REVIEWS OF O'NEILL PLAYS IN PERFORMANCE
4. ANNA CHRISTIE, directed by Cynthia J. Messier. Your Theatre, New Bedford, MA, September 19-29, 1984.
Given the current paucity of American O'Neill productions, one can seldom, even in the theatre-speckled city of his birth, attend two of his plays on successive evenings. So I jumped at the automotive chance, last month, of creating an O'Neill weekend: Hughie in Provinctown on Friday (reviewed above), and my very first "live" Anna Christie in New Bedford on Saturday. The performances' proximity did not provoke comparative insights such as Albert Kalson found when he saw two O'Neill plays on consecutive evenings in London last April [see the Spring 1984 issue, pp. 30-32]. Indeed, a new-comer to O'Neill might have questioned the claim that two plays so different could be the work of the same man. But even without the critical cross-pollination I'd hoped to accomplish, my O'Neill weekend was a most gratifying one.
Founded in 1946, Your Theatre has operated since 1979 in the building formerly occupied by the New Bedford Textile School, where the financial support of private citizens, grants, and local businesses has provided it with a technically up-to-date main theatre seating 88 and a smaller room for more intimate and experimental productions, and where it pursues its founders' goals: "to enhance the cultural life of the community [and] to develop and encourage dramatic art." That its current five-play season includes not only Anna Christie but Sartre's No Exit is evidence of its dedication to art rather than wealth; a quality that has won it a long list of regular sub-scribers who know that "their" theatre will make up in boldness and spunk for any deficiencies in cash. Hence this eulogistic digression about a company that, like many other community groups across the land, is keeping O'Neill theatrically alive when the majority of professional troupes accord him the status of a pariah. Hats off to his champions!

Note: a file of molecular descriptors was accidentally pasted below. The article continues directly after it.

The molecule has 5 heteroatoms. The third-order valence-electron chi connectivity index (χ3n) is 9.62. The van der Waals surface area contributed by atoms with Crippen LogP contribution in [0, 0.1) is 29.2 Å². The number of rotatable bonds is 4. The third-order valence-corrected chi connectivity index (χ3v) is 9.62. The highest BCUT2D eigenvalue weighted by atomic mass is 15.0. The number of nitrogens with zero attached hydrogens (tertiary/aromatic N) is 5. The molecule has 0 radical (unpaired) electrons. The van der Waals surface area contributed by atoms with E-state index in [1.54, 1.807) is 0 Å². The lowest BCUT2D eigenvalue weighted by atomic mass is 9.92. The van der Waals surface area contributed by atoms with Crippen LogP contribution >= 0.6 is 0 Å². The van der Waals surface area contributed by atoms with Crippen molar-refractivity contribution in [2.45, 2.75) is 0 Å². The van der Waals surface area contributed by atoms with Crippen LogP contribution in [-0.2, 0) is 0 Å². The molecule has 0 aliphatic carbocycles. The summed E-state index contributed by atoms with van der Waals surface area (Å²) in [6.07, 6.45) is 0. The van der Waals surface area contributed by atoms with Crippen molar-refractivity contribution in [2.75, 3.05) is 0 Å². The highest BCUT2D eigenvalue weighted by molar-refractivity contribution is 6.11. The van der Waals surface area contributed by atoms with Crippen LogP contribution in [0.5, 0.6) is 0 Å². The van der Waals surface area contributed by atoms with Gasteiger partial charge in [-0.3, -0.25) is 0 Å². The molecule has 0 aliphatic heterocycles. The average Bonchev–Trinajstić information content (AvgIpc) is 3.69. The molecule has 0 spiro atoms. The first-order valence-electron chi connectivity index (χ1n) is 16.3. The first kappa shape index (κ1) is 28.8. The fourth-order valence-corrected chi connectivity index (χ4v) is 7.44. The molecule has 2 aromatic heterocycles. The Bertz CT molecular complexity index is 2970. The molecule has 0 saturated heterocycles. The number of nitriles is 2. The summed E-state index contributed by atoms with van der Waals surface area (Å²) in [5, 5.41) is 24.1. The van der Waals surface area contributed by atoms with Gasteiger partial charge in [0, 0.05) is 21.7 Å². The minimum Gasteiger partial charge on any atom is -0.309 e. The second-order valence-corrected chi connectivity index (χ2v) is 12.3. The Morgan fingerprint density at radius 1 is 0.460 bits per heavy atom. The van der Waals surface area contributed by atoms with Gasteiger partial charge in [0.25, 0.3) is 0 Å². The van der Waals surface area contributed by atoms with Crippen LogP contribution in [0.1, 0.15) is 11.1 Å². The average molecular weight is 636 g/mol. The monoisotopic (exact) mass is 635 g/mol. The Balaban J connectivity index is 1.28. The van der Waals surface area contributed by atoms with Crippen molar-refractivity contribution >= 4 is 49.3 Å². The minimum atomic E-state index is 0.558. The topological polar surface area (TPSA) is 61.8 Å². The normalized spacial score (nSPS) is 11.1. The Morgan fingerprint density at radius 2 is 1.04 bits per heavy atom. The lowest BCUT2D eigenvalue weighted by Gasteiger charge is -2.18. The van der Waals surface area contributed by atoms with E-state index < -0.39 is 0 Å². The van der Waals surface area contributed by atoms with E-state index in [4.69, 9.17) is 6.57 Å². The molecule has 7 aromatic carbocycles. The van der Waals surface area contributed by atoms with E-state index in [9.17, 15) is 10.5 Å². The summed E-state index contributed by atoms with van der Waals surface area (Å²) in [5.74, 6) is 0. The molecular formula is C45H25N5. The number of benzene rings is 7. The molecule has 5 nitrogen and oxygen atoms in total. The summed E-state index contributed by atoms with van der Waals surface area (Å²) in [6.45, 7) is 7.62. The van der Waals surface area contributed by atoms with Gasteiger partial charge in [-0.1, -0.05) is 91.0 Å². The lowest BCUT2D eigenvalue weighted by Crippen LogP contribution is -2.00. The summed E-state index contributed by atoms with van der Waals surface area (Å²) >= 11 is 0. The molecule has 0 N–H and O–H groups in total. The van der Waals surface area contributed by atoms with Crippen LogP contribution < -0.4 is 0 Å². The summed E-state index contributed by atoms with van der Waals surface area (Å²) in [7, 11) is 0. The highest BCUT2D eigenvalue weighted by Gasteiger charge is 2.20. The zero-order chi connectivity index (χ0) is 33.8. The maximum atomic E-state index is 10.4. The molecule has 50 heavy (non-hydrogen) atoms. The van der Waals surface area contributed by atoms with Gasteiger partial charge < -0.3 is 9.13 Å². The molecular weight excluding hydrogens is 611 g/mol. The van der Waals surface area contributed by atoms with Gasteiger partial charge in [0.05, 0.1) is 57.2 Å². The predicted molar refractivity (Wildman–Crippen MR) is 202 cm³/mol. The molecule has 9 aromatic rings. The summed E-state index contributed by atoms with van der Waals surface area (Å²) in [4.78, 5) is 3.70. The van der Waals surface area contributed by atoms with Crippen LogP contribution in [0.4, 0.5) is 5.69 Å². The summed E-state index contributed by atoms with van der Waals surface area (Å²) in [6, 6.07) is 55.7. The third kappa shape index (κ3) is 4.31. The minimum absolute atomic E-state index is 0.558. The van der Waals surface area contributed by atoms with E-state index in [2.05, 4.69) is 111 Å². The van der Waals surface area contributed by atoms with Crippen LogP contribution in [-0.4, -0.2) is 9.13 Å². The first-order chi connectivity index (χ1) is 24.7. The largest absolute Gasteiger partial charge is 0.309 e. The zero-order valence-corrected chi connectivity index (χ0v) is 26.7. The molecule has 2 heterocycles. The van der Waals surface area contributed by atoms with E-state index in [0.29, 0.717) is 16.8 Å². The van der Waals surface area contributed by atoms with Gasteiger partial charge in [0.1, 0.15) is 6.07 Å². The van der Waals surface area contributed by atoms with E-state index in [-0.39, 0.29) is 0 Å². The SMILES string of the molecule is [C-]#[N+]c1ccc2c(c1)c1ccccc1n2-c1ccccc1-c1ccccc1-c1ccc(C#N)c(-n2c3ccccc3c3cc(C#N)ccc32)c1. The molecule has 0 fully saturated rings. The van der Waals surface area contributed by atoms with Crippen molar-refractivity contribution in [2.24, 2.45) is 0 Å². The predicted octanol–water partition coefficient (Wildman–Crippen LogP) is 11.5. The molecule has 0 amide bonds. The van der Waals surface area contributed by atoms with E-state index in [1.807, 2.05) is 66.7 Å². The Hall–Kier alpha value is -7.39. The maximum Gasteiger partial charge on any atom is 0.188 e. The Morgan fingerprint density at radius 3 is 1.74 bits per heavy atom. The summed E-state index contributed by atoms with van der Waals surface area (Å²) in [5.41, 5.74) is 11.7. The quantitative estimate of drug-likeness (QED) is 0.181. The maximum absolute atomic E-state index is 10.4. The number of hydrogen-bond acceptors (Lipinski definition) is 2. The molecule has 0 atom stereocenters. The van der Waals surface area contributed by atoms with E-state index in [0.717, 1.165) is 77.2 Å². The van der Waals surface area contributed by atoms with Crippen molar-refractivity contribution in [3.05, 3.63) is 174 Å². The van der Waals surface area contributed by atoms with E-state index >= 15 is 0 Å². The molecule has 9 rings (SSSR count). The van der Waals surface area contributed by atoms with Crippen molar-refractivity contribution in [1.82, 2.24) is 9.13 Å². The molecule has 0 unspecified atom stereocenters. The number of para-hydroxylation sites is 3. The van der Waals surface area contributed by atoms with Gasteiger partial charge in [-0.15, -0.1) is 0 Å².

Your Theatre's poster calls Anna Christie "a character study of a young woman and her struggle to deserve the love she inspires." Since she has already been "transformed" by closeness to the sea before she inspires the immediate love of Mat Burke in the second act, I'm unsure about the description's accuracy. (Isn't it Mat who must come to deserve her love, after dumping her at the first announcement of indiscretion?) But Anna is indeed a "young woman"--just twenty, though her inland experiences have aged her prematurely and filled her with a cynicism that no harbor, not even Provincetown's, can quickly dispel. Like so many of O'Neill's later women, Anna is a challenging role for the best of actresses. Unfortunately, Linda Sue McCallester conveyed the youth but, despite appropriately tartish attire, never made Anna's story of her "past" believable--which made Mat's denunciation of her seem all the more callous. A slouch, a periodic curling or biting of lip (at moments, respectively, of cynicism and despair) and a penchant for hand rubbing do not turn an ingénue into a dispirited demi-mondaine. And a too-sweet Anna leaves a vacuum at the play's center--unless, as I began to suspect during the performance, the play, its title notwithstanding, isn't really Anna's. And the strong performances by YT's Chris and Mat reinforced that suspicion.